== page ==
Los Altos:  An incredible run-up in prices, again with a dip last year, and again with a sign of a revival this year…

Los Altos CA Median Home Prices 

Los Gatos:  A rise last year, though not as much as the other towns, and a pullback in prices in the latter part of the year…

Los Gatos CA Median Home Prices

You get the picture.  Why then is Menlo Park so different?  Have prices really dropped by 30%?

The answer?  Most emphatically not!

In fact, take a look at these numbers, pulled from our local MLS.  Of the twelve Menlo Park neighborhoods, only two of them had median prices go down in 2007 — and then only by 2-3%.  Other neighborhoods saw medians rise from 5.6% (Flood Park) to 35.6% (Alpine Road Area.)  The following graph shows the percentage change in median prices from 2006 to 2007.

Median Price Trends for Menlo Park neighborhoods

How can both of the following two facts be true?

  • Median home prices in Menlo Park have dropped by 30%
  • Median home prices in 10 of 12 Menlo Park neighborhoods have risen, while median home prices in the remaining 2 neighborhoods have fallen, but only modestly.

The answer, Mssrs. Disraeli and Twain, lies in a different statistic:  the amount of inventory on the market.  Take a look at the story told in this graph, which shows the number of homes sold per year by neighborhood:

Number of sales of homes by neighborhood in Menlo Park CA 

The sheer amount of data in this graph, and its size, makes it hard to read.  The key points:  the number of home sales in Menlo Park in 2007 was just over 400 — significantly lower than the wild years of 1999, 2004, and 2005.  The number of homes in the “East of US 101″ neighborhood — the least expensive one – however, increased dramatically.  The average number of annual sales in that neighborhood is 36, but last year there were fully 69 — just about double — the number of sales.  In the higher-priced neighborhoods, on the other hand, there were fewer sales than normal.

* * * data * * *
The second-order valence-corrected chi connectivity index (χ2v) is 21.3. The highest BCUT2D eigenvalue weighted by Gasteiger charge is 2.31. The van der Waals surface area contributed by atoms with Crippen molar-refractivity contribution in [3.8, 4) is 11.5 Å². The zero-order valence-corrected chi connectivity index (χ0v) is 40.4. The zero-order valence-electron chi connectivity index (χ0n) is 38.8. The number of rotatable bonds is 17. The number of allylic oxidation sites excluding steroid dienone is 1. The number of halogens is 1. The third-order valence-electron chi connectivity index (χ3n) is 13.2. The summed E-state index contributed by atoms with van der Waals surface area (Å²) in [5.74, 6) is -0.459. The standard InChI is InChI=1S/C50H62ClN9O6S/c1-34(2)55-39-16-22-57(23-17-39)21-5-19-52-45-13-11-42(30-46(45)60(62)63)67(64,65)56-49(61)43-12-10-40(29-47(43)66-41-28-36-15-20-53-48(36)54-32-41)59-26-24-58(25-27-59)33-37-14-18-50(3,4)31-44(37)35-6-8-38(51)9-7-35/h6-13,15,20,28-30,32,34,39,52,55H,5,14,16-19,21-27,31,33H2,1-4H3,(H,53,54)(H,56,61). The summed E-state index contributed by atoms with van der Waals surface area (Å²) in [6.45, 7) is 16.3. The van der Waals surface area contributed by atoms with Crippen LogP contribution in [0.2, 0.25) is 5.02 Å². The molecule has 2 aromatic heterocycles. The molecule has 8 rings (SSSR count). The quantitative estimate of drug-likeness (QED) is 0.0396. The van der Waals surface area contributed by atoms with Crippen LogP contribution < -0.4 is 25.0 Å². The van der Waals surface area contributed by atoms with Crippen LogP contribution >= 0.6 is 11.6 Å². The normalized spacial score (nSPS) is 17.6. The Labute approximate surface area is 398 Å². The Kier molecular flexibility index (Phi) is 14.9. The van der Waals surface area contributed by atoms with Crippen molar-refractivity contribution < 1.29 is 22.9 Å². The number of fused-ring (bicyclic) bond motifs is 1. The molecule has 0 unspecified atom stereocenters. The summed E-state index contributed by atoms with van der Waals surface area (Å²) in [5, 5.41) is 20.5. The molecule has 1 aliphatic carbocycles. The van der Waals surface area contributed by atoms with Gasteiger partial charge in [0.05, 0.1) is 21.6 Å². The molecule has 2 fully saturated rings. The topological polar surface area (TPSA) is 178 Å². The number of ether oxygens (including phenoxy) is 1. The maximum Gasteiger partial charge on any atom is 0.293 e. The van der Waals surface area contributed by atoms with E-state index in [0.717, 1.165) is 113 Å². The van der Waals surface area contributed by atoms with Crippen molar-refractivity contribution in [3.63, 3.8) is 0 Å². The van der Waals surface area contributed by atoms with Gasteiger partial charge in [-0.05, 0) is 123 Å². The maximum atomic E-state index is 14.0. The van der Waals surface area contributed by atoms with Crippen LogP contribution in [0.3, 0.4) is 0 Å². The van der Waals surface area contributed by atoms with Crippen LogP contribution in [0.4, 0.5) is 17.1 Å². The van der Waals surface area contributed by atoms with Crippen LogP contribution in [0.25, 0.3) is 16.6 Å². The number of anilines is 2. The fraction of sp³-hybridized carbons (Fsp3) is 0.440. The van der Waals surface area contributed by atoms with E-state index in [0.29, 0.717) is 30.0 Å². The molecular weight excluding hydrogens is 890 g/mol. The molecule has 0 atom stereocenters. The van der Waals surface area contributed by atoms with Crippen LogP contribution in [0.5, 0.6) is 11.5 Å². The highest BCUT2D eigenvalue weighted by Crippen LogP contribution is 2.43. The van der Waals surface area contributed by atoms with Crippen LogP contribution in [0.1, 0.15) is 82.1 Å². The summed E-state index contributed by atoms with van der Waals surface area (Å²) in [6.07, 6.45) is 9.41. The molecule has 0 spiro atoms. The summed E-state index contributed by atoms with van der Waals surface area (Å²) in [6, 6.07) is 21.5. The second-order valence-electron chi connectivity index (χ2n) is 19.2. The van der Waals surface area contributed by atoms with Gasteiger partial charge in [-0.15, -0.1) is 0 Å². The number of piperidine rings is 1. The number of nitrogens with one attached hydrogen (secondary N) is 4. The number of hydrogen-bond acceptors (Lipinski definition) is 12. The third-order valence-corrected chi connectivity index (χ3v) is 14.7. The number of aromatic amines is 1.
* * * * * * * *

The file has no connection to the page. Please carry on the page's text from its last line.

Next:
Another graph…this one showing how many sales typically happen in a year in each neighborhood, followed by how many sales happened in 2007:

 Menlo Park home sales by neighborhood

The lowest-priced neighborhood — East of 101 — had a dramatic increase in the number of transactions; almost every other neighborhood — in particular the expensive ones had fewer sales.

So this, ladies gentlemen is the key story that Mssrs. Disraeli and Twain — not to mention my stats professors — would want us to understand:

  • The median price of homes in Menlo Park has indeed dropped in 2007.
  • The price of most individual homes in Menlo Park, however, has actually increased in 2007:  that is, most homes were worth more at the end of 2007 than they were at the end of 2006.
  • The anomoly between the above two points is explained simply by the mix of the homes that were sold:  2007 saw a much higher than normal proportion of less expensive homes.

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Tags: Consumer · Industry · Menlo Park · Palo Alto

Today’s sign that the apocalypse is nigh…

November 8th, 2006 · 1 Comment